Dear Annie: Last May, I found out my husband, “Aldo,” was addicted to child pornography. He was never very interested in sex, but I had no idea this was the reason.
I have four children from a previous marriage and, as the result of being sexually abused as a child, have always talked to them about good touching and bad touching. After counseling and checkups, I have been assured that Aldo has not done anything to them.
Aldo and I decided to work things out. His counselor says that since Aldo has come clean with his problem and finally opened up about his own childhood sexual abuse, he would not have the urge to do this again.
I have locked my computer and tried to recover, but, Annie, I can’t get over it. It’s not only the disturbing behavior but the deceit. He never showed any signs of guilt or anguish. When I searched my computer’s history, I was able to see all the images he downloaded, and they are forever etched on my brain. I don’t believe his problem will just go away.
I am in my last semester of college and cannot support myself financially. I am losing sleep and am pretty sure I’m losing my mind, as well. I take antidepressants and will begin my own counseling this evening. I am hopeful that will help, but I feel I have no options. What should I do? — Sleeping With the Sicko
Dear Sleeping: First of all, having child pornography on one’s computer is against the law. If discovered, your husband could go to prison. We cannot say whether he will be able to overcome his proclivity, but for safety’s sake, you should never leave him alone with your children or anyone else’s. There are support groups for those whose lives have been affected by another’s compulsive sexual behavior.
Please contact COSA (cosa-recovery.org) at P.O. Box 14537, Minneapolis, MN 55414, or S-ANON (sanon.org) at 1-800-210-8141.
Dear Annie: I’ve known my husband for 14 years and we have three beautiful children. I still love him, but something is missing.
My husband is loving, good-looking and smart. He works so I can stay home with the children and still helps clean and take care of the kids so I have time to myself. But it’s like living with my best friend. Sex feels wrong. Can the sparks be rekindled? — No Sparks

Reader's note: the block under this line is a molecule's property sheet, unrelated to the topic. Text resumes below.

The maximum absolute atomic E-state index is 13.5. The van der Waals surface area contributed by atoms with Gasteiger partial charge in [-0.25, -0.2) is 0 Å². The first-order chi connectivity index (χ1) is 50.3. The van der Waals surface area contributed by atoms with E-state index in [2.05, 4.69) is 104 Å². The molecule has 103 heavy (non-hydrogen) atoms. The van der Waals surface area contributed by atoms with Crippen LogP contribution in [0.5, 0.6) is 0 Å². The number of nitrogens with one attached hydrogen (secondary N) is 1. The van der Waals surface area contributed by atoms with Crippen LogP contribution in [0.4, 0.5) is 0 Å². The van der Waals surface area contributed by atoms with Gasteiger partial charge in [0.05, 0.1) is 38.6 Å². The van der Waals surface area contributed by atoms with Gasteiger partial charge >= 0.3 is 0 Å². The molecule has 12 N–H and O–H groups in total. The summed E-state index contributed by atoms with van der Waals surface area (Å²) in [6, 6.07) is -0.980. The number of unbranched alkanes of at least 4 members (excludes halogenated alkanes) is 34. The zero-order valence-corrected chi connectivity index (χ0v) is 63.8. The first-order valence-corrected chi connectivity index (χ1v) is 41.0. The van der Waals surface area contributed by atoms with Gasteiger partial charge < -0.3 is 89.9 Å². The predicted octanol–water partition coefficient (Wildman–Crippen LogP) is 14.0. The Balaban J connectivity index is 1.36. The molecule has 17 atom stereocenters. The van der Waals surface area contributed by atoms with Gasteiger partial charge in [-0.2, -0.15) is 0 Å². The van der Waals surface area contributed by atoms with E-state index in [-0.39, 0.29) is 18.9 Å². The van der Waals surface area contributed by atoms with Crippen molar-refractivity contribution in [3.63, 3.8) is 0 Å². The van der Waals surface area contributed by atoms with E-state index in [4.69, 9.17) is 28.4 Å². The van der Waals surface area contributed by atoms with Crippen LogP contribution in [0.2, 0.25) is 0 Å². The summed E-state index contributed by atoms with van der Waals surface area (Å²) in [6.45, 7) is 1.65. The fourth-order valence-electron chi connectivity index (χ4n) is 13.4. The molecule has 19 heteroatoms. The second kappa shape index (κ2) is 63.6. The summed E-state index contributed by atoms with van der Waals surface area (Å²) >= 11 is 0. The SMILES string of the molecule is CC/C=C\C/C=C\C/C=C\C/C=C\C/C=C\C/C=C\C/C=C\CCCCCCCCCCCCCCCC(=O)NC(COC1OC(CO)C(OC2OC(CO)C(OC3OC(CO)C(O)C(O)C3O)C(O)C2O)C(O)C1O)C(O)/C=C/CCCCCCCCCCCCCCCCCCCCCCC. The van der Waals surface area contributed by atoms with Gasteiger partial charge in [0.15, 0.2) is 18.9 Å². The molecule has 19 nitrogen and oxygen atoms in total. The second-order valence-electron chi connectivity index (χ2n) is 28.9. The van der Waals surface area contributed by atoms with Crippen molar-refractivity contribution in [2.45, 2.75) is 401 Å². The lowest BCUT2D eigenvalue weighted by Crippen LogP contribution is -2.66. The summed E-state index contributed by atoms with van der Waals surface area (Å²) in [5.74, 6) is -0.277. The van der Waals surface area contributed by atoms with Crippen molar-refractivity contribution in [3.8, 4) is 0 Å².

Dear No Sparks: Yes. First, get a complete checkup to make sure there are no physical problems. Then, get out of the rut that prevents you from seeing your husband as a romantic partner. It requires an attitude adjustment. Wear your slinkiest negligee to bed. Jump in the shower with him. Arrange babysitting and book a hotel room for an evening. There are dozens of books that will give you ways to replace those negative feelings with positive ideas. You’ll have to work at it for a while, but it will become easier, and your husband seems worth the effort.
Dear Annie: I read the letter from “Sadder and Wiser,” whose husband hid his homosexuality. I was in my 50s with grandchildren when I found out my husband was gay and fooling around.
“Sadder” did nothing to be ashamed of. She was duped just as I was. It took me a long time and counseling to get over it. She must get checked for AIDS and other sexually transmitted diseases. Her doctor or health department will do that discreetly.
Gay people should know they can’t be happy living a lie. It has been 10 years and I am now remarried to a wonderfully honest man. — Duped by a Minister in Kentucky
Dear Duped: We heard from many women who have lived through this experience. There was a time when homosexual men (and women) felt they had to marry in order to hide their sexual orientation. It still happens, but thankfully, not as often.
Annie’s Mailbox is written by Kathy Mitchell and Marcy Sugar, longtime editors of the Ann Landers column. Please e-mail your questions to email@example.com, or write to: Annie’s Mailbox, P.O. Box 118190, Chicago, IL 60611. To find out more about Annie’s Mailbox, and read features by other Creators Syndicate writers and cartoonists, visit the Creators Syndicate Web page at www.creators.com.
Published in The Messenger 2.28.08